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Armenia, Turkey In Fresh Feud Over Post-WWI Treaty


Barbed wire, pictured against the backdrop of Mount Ararat, marks Armenia's closed border with Turkey

The diplomatic agencies of Armenia and Turkey have exchanged acrimonious remarks this week over a century-old treaty viewed differently from Yerevan and Ankara.

A conference was held in Armenia on August 10 to mark the 100th anniversary of the Treaty of Sevres that was signed between the Allies of World War I, a coalition led by France, Britain, the United States and others, and the Central Powers, including the Ottoman Empire.

The 1920 treaty that was never ratified by Turkey, if implemented, would, in particular, have given Armenia a much larger territory than it had, including access to the Black Sea.

In his address to scholars attending the Yerevan conference Armenian Prime Minister Nikol Pashinian described the treaty signed in a Parisian suburb as “a historical fact”.

“Just as the Treaty of Versailles established peace in Europe, in the same way, the Treaty of Sevres was meant to bring peace to the former Western Asian territories of the Ottoman Empire. It put an end to the war-driven sufferings and deprivations experienced by the peoples of our region. It heralded the end of the ‘cursed years’,” Pashinian said.

“The Treaty of Sevres reaffirmed our nation’s indisputable historical association with the Armenian Highland, wherein the Armenian people had originated, lived, developed their statehood and culture for millennia,” he added.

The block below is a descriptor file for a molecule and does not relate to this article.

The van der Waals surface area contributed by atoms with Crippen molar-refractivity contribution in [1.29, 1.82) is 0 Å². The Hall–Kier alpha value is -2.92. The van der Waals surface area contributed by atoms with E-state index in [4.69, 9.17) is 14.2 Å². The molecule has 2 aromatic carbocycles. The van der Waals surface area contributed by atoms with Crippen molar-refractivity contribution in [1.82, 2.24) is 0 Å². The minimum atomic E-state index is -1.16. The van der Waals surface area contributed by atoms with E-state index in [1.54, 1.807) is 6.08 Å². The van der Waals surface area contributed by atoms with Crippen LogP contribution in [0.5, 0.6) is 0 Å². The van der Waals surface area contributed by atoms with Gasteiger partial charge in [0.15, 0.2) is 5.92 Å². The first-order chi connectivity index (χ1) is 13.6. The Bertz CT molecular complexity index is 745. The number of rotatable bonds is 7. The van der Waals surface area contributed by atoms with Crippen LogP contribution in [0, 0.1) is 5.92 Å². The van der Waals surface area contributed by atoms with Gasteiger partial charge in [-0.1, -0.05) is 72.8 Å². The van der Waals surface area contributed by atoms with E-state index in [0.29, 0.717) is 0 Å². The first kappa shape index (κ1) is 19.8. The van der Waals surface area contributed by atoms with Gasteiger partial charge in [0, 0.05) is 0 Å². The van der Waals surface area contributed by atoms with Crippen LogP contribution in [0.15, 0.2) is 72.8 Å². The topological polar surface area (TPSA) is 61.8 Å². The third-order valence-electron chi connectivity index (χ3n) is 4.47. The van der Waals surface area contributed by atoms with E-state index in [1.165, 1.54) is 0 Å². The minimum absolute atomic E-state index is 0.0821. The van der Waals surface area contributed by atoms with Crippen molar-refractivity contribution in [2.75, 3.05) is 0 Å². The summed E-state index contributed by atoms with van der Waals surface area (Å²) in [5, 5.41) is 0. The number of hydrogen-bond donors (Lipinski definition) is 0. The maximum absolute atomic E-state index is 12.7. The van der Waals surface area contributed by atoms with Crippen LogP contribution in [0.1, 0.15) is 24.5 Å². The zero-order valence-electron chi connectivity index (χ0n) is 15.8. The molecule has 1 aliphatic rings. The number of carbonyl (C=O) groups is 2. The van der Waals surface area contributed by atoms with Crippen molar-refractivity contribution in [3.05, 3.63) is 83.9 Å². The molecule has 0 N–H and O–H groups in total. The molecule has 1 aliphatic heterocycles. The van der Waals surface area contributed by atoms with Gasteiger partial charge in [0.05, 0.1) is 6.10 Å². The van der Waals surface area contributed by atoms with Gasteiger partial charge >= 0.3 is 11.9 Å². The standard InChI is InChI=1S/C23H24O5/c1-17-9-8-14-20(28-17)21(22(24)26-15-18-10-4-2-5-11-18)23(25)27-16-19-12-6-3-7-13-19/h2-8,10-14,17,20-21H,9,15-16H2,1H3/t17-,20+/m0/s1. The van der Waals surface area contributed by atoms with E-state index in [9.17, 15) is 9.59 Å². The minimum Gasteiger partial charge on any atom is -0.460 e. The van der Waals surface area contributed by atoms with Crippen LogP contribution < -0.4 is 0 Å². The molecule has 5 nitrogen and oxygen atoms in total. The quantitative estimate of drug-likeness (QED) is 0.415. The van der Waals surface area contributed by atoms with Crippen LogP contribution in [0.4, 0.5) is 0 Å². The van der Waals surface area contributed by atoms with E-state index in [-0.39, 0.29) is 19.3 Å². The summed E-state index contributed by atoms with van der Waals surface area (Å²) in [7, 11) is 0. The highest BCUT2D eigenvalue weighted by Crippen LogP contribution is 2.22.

The remarks by Pashinian and other Armenian leaders, including President Armen Sarkissian, on the occasion elicited a strong reaction from Turkey that described the Treaty of Sevres as a case that “put forward the disgraceful blueprints of invasion and destruction.”

“The Honorable Turkish Nation sent the Sevres [Treaty] to the ash heap of history through its heroic War of Liberation, followed by the Peace Treaty of Lausanne of 24 July 1923. It is not surprising to see that those who opt for drawing animosity instead of a lesson from history after the lapse of a century hope for help from this document,” the Turkish Foreign Ministry said in a statement published on its official website on Monday.

Reacting to the statement made from Ankara, Armenian Foreign Ministry spokesperson Anna Naghdalian on August 11 said that “it once again demonstrates the inability of that country [Turkey] to face its past.”

“While evading to face its past and urging others to ‘take lessons from history instead of animosity’, Turkey continues its traditional policy of justifying the Armenian Genocide and threatening the Armenian people with new atrocities,” Naghdalian said in an official commentary.

“Turkey’s steps towards undermining the peace and security in our region and its military posturing against Armenia are part of the expansionist policy of the Turkish Government which is aimed at destabilizing its neighboring regions. Only the reconsideration of such a policy and the capacity to face the past by Turkey will pave a way for genuine reconciliation between the peoples in our region,” the Armenian Foreign Ministry representative underscored.

Armenia and Turkey have no diplomatic relations. Internationally backed efforts for rapprochement in 2008-2009 eventually led to no normalization and the border between the two neighboring countries remains closed to date.

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